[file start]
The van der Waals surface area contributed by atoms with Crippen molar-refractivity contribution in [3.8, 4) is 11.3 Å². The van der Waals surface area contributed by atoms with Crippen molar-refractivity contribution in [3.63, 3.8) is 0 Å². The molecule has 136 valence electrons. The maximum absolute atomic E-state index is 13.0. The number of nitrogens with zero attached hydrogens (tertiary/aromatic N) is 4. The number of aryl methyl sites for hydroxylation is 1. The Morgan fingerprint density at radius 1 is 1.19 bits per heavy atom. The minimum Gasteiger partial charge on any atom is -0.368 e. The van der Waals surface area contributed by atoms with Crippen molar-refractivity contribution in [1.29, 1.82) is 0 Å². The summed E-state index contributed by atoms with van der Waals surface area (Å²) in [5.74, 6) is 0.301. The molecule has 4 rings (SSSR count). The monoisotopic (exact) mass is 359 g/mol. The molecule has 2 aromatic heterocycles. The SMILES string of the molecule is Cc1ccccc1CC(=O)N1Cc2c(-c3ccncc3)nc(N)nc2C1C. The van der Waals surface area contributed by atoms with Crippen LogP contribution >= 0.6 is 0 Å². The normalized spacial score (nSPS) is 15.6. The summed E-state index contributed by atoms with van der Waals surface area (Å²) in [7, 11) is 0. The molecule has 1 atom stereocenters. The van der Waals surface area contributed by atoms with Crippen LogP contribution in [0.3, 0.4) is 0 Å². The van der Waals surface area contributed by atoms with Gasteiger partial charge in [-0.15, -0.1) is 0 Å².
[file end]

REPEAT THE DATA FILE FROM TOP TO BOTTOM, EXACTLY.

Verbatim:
The van der Waals surface area contributed by atoms with Crippen molar-refractivity contribution in [3.8, 4) is 11.3 Å². The van der Waals surface area contributed by atoms with Crippen molar-refractivity contribution in [3.63, 3.8) is 0 Å². The molecule has 136 valence electrons. The maximum absolute atomic E-state index is 13.0. The number of nitrogens with zero attached hydrogens (tertiary/aromatic N) is 4. The number of aryl methyl sites for hydroxylation is 1. The Morgan fingerprint density at radius 1 is 1.19 bits per heavy atom. The minimum Gasteiger partial charge on any atom is -0.368 e. The van der Waals surface area contributed by atoms with Crippen molar-refractivity contribution in [1.29, 1.82) is 0 Å². The summed E-state index contributed by atoms with van der Waals surface area (Å²) in [5.74, 6) is 0.301. The molecule has 4 rings (SSSR count). The monoisotopic (exact) mass is 359 g/mol. The molecule has 2 aromatic heterocycles. The SMILES string of the molecule is Cc1ccccc1CC(=O)N1Cc2c(-c3ccncc3)nc(N)nc2C1C. The van der Waals surface area contributed by atoms with Crippen LogP contribution >= 0.6 is 0 Å². The normalized spacial score (nSPS) is 15.6. The summed E-state index contributed by atoms with van der Waals surface area (Å²) in [7, 11) is 0. The molecule has 1 atom stereocenters. The van der Waals surface area contributed by atoms with Crippen LogP contribution in [0.3, 0.4) is 0 Å². The van der Waals surface area contributed by atoms with Gasteiger partial charge in [-0.15, -0.1) is 0 Å².